Wicca is by nature a revolutionary religion. Rebellion laces it’s liturgy and mythos. According to legend, Wicca is what happened when Paganism was driven underground by a violent combination of Christianity and absolute monarchy.
I don’t know the truth about Wicca’s history and doubt anyone ever will. Yet in idle moments I find myself considering the “might have beens” and meditating on what the value of our legends are to our souls. Whatever the scholarship of our history may uncover, I find people forget that these legends and stories have value regardless of historicity. The legends of Wicca are the allegories, the morality plays, and the bardic communication of values and spirit. These stories speak to our hearts and stir them, so they deserve another look.
At PSG this year a chat with a Wiccan elder suggested the origin of the word Wicca was tied up with the words vicar and wicker. Wicker’s root shares the meaning willow, and willows often grew near sacred wells where churches later sprang up. Vicar’s first meaning is a substitute or agent. I’m uncertain of the literal truth of this, but as mythic truth it makes good sense.
We’ve always said Wicca means to bend, to shape and what’s a better visual representation of that concept than wickerwork? We do not create the willow, nor do we change it’s fundamental structure, yet we can bend it to suit our needs. In the same way, in the void left by the outlawing of the Druid class, a grassroots priesthood sprung up as a substitute. Like the willow grows independently, so history moved forward without mercy, yet space could be shaped out for survivals of the old religion. Like a small wicker hut, a speed bump in time, legend says Wicca stubbornly clung to the old faith, even while inevitably evolving.
It’s quite striking, the sense of rebellion you find in the legends of our past, and in the Witch Trial’s records. In the 50’s, when suddenly it was legal to come out in the open, those who went public carried these sparks of rebellion with them. They went public with a vengeance. Fueled by freedom and spurred by anger, they challenged the status quo like, pardon the analogy, David confronting Goliath.
Yet that rebellious energy hasn’t always served us well over the past 60 years. Wicca as a whole has moved farther from it’s roots than I suspect even such innovators such as Gardner and Sanders would have ever expected. In some circles tradition has become a dirty word, and the legends surrounding Wicca have led to not merely a disdain for pseudohistory but for common sense practices within the religion. In many cases the baby has been thrown out with the bathwater. With some folks raising 3rd generation Wiccans, we’re a bit old to be acting like rebellious adolescents.It is the revolutionary current of Wicca that keeps the fire in my belly, yet it is the work of my hands and heart to be part of the grounding and maturing of Wicca. To maintain the traditions and honor the sacrifices of those who have gone before. To settle down and put down roots. To look at Wicca in a way that isn’t shaped by oppression or fear. To consider Wicca’s influence not only in my own life, but in the life of my community and nation. A friend of mine is working on a story about a weekly Wiccan military circle that draws about 300 participants regularly.* How overwhelmingly hopeful to see a story where we go from “fighting the Man” to being considered a valuable service to servicemembers in our military!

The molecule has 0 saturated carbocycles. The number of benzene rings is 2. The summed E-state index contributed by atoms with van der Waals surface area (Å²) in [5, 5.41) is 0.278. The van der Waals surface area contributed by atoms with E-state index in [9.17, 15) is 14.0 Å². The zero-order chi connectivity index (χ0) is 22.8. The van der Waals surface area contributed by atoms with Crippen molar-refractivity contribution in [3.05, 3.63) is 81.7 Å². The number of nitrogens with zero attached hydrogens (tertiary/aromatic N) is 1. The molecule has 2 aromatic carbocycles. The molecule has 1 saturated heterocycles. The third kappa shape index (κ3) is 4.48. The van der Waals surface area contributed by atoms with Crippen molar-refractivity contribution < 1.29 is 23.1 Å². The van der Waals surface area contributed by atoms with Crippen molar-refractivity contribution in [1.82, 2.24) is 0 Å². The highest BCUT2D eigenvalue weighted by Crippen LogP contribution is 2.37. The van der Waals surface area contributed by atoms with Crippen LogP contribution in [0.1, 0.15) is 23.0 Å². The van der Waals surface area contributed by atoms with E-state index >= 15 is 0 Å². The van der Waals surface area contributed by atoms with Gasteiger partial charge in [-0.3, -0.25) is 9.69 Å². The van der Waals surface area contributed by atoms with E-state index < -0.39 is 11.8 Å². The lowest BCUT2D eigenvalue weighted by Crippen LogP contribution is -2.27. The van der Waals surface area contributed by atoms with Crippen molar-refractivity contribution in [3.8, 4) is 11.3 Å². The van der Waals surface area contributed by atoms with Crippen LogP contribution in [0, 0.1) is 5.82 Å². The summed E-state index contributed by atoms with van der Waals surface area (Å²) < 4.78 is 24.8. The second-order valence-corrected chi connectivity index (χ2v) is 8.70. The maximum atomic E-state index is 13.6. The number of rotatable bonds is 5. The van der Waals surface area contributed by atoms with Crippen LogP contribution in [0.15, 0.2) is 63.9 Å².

An iconoclast at heart, this rowdy Pagan is learning to settle down in her faith. Spending years of breaking ties with Christianity and sacrificing the sacred cows of various religions, I’m ready to build rather than break. I’m surprised to find myself returning to the legends, the Witch Trials and all the “BS” spouted by early leaders. Suddenly it no longer strikes me as unproven claims, but as the “BS” someone who was seminal to my faith believed. Why did they believe it? What worth lies in these stories? How does this legendary history feed my soul? How does it show me how to ground and mature in my faith?
I love the word Witch. It’s the name my faith was given, Witchcraft, if you believe the tales. We did not choose it for ourselves but it was thrust upon us to denote us as evil, other and unholy. I wear that label as a reminder of all that came before. Yet I can’t embrace the anarchy so many associate with it. I have no desire for that in my life. I hunger for the sacred order present in Wicca, in our cycles, traditions and even our hierarchy. I want my revolutionary heart to put down roots, and my cynical mind to embrace the legends.
I am the end result of all the years of hiding and sacrifice: a free and lawful Pagan. The public life of my religion has matured, and if that public life were a person, it would be a Sage or Crone. I think it’s time for Wicca, and Wiccans, to embrace that perspective and maturity, to abandon spiritual anarchy for lasting communities built on tradition. The revolution was televised, and now it’s time to get to work.
*When this story breaks I’ll be sure to link to it here.